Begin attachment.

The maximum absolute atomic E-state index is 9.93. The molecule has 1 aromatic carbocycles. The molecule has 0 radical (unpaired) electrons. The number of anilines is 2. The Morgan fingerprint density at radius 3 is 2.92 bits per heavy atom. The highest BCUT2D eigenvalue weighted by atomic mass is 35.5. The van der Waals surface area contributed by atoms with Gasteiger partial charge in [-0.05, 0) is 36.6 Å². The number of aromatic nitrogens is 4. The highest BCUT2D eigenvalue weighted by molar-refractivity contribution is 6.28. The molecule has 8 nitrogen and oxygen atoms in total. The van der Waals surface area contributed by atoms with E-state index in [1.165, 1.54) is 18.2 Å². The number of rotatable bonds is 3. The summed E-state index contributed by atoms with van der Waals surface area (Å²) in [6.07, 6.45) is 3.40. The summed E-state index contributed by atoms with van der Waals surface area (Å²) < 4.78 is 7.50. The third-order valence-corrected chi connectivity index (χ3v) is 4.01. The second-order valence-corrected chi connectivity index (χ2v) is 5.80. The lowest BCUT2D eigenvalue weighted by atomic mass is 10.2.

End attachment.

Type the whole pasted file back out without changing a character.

The maximum absolute atomic E-state index is 9.93. The molecule has 1 aromatic carbocycles. The molecule has 0 radical (unpaired) electrons. The number of anilines is 2. The Morgan fingerprint density at radius 3 is 2.92 bits per heavy atom. The highest BCUT2D eigenvalue weighted by atomic mass is 35.5. The van der Waals surface area contributed by atoms with Gasteiger partial charge in [-0.05, 0) is 36.6 Å². The number of aromatic nitrogens is 4. The highest BCUT2D eigenvalue weighted by molar-refractivity contribution is 6.28. The molecule has 8 nitrogen and oxygen atoms in total. The van der Waals surface area contributed by atoms with E-state index in [1.165, 1.54) is 18.2 Å². The number of rotatable bonds is 3. The summed E-state index contributed by atoms with van der Waals surface area (Å²) in [6.07, 6.45) is 3.40. The summed E-state index contributed by atoms with van der Waals surface area (Å²) < 4.78 is 7.50. The third-order valence-corrected chi connectivity index (χ3v) is 4.01. The second-order valence-corrected chi connectivity index (χ2v) is 5.80. The lowest BCUT2D eigenvalue weighted by atomic mass is 10.2.